10. I could swear when I first got into shooting competitions in about 2005, at wally world 12ga Winchester AA’s were like $4.87 a box. I bought 3 “sleeves” of AA’s last month from Academy Sports. And you are right, they averaged about $11 a box. They were the first regular lead’ed 12ga shells I had seen at Academy in like a year and a half. I figured I should better snatch ‘em up while I can. Here in southwestern Illinois, you have to pay to put out live birds. I never really got that much into 3 gun. The hand shucking of shells into the loading port never really appealed to me. But there would be a few pistol matches that would run shotgun only side stages after the main matches. That was fun! Sorry, I am rambling here at this early hour. My point being I would rather save my #7.5’s for quail and chukar this fall and winter. I should start buying up #5’s and #6’s NOW before the pheasant season ramps up. I have saved all my hulls over the years. I literally have buckets of them. The current situation makes me glad I bought a Mec9000G years ago. I am also glad I made my own birdshot maker. Now if I had just stocked up on 209 primers about 2 years ago…,
  11. But like somebody else said up above, it is the storing of all the primers, bullets, cases, powder, etc. that eats up a lot of space. I was lucky in that I found this 6 foot tall Wright Line media cabinet from a surplus furniture store. It has a tambour door like what a roll top desk has. Those gray metal shelves are actually drawers. I liked the 6 footer so much I went back and got a 7 footer:
  12. In theory, you could put a progressive press on one of these bench grinder stands :
  13. Kipling’s poem “Power of the Dog” : There is sorrow enough in the natural way From men and women to fill our day; And when we are certain of sorrow in store, Why do we always arrange for more? Brothers and Sisters, I bid you beware Of giving your heart to a dog to tear. Buy a pup and your money will buy Love unflinching that cannot lie— Perfect passion and worship fed By a kick in the ribs or a pat on the head. Nevertheless it is hardly fair To risk your heart for a dog to tear. When the fourteen years which Nature permits Are closing in asthma, or tumour, or fits, And the vet’s unspoken prescription runs To lethal chambers or loaded guns, Then you will find—it’s your own affair— But… you’ve given your heart to a dog to tear. When the body that lived at your single will, With its whimper of welcome, is stilled (how still!). When the spirit that answered your every mood Is gone—wherever it goes—for good, You will discover how much you care, And will give your heart to a dog to tear. We’ve sorrow enough in the natural way, When it comes to burying Christian clay. Our loves are not given, but only lent, At compound interest of cent per cent. Though it is not always the case, I believe, That the longer we’ve kept ’em, the more do we grieve: For, when debts are payable, right or wrong, A short-time loan is as bad as a long— So why in—Heaven (before we are there) Should we give our hearts to a dog to tear?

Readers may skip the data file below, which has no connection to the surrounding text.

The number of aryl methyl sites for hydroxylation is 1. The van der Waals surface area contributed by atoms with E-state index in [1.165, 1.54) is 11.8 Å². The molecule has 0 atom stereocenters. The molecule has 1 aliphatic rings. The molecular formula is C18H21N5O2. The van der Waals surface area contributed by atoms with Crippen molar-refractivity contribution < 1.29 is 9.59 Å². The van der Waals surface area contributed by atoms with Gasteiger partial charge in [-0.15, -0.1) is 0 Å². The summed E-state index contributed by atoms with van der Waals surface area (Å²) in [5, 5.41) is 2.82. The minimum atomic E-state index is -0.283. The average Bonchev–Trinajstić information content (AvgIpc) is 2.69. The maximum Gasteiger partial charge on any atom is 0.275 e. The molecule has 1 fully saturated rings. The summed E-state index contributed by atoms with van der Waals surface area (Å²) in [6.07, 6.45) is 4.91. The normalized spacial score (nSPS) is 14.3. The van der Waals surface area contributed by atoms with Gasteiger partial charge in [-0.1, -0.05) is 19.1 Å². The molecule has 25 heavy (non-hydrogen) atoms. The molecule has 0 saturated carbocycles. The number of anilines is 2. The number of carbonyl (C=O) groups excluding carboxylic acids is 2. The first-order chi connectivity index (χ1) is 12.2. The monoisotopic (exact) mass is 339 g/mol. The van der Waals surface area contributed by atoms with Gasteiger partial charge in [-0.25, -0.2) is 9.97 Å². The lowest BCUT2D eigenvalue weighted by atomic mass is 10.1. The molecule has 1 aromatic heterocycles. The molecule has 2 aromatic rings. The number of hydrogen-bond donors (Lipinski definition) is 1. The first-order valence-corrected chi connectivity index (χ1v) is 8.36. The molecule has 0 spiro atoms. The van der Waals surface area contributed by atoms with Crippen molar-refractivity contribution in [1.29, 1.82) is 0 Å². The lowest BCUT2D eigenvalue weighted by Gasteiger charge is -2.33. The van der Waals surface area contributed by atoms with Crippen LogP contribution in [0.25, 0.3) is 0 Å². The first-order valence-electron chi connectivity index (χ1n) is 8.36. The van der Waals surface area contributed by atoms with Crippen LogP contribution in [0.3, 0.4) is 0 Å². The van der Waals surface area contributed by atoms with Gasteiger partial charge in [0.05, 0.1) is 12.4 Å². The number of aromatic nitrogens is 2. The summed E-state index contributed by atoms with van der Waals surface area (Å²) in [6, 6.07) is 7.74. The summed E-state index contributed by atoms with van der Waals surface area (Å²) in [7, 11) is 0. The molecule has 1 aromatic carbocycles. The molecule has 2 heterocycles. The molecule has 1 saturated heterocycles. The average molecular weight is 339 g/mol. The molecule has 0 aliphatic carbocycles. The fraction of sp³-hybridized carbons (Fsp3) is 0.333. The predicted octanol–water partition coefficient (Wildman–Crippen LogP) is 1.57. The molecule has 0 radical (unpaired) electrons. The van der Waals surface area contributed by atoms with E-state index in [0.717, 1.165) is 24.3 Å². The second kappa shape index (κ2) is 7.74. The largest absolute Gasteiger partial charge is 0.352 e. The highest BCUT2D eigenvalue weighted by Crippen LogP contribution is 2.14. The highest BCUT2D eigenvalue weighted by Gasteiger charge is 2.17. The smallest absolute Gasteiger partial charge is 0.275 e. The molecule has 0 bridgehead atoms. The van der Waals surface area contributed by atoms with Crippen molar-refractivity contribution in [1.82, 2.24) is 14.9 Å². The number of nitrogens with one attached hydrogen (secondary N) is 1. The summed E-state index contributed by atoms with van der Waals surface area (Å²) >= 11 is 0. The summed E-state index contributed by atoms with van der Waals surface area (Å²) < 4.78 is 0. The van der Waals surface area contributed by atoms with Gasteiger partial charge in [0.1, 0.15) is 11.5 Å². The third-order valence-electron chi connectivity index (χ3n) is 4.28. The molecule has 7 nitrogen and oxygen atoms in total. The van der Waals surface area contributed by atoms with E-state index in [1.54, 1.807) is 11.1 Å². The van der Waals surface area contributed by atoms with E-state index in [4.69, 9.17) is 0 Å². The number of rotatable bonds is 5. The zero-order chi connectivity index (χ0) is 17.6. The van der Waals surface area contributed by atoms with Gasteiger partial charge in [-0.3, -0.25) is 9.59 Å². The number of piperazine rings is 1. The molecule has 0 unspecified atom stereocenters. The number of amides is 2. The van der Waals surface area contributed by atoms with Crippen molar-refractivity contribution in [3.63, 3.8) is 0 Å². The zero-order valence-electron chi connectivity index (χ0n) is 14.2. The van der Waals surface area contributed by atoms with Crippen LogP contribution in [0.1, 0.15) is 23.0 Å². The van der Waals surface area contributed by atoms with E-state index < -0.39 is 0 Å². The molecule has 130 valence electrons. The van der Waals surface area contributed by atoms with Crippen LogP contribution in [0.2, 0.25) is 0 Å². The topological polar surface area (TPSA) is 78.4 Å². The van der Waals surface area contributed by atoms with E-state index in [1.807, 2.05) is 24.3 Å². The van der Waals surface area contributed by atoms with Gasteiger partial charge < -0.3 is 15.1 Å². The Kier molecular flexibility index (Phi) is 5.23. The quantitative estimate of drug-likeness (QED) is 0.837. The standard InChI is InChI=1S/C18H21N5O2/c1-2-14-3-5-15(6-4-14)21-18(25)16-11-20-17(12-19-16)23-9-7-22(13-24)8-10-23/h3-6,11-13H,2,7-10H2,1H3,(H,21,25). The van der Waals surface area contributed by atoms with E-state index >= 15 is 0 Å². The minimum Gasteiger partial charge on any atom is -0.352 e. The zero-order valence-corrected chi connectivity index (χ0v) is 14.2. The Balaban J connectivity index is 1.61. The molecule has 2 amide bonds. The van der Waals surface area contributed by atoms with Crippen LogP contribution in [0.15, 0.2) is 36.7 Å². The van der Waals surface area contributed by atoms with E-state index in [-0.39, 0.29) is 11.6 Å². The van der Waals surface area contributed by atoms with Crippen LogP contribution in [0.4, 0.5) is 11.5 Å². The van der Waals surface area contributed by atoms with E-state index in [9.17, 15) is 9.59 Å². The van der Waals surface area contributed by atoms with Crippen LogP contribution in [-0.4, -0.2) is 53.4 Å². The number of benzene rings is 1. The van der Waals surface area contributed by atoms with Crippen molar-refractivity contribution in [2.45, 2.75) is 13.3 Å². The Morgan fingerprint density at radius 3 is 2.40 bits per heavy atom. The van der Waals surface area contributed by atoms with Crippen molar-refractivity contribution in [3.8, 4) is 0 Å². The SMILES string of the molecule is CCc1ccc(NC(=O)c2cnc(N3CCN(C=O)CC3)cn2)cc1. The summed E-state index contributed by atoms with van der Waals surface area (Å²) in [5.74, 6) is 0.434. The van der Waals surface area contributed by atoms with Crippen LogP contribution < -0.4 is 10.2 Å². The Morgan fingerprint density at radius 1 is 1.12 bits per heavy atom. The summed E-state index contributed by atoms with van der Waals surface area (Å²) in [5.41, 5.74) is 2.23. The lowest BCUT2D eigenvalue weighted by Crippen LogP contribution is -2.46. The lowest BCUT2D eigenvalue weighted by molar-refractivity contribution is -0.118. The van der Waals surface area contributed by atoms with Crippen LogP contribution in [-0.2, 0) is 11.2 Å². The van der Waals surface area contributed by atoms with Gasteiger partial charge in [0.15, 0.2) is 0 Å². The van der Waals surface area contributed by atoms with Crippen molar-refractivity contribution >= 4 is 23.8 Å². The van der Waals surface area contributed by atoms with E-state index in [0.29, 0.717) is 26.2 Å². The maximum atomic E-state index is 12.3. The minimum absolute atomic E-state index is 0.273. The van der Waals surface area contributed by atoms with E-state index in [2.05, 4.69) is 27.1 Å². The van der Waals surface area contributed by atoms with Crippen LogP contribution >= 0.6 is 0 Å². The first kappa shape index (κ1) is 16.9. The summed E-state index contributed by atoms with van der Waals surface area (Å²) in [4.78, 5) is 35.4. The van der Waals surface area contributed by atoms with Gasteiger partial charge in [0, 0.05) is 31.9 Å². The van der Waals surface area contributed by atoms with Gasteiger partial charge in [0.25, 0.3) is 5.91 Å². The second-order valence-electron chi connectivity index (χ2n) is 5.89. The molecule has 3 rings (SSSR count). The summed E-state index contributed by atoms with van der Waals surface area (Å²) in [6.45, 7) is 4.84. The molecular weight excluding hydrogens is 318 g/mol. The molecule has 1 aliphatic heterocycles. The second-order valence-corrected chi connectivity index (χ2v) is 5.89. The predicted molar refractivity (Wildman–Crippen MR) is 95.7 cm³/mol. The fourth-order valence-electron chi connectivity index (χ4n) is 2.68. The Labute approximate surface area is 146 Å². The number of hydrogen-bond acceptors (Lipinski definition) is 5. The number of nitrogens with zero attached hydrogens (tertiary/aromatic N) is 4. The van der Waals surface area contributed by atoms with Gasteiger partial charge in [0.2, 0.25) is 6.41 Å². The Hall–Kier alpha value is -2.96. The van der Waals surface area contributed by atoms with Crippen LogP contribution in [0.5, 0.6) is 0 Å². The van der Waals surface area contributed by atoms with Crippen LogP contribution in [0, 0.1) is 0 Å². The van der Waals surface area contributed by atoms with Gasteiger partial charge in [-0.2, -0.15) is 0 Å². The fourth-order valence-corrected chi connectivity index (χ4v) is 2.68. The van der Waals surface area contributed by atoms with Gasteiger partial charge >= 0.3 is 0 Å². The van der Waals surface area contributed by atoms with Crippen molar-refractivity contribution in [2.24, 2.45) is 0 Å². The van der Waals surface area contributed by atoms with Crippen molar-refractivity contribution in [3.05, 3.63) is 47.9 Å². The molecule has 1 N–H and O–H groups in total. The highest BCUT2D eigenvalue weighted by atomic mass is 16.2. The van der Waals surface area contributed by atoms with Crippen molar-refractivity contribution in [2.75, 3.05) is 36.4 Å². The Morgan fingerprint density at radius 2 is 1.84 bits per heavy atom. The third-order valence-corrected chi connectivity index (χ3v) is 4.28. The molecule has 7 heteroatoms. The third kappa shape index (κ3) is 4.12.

14. Slight thread…. When I first came here to this forum back in 2005, I thought everybody was in love with straight Clays for .40 major. It seemed that way up until 2012 or so. Is that not the case any more? back on topic…. like somebody said above, if the gun functions 100% with those reloads, then you are good to go and you’re like ahead of the power curve. If you are in doubt about the chrono readings, you could always ask your local club’s MD if he knows anybody with a chrono. Then you meet up with that dude after a match to try some of your handloads over his chrono.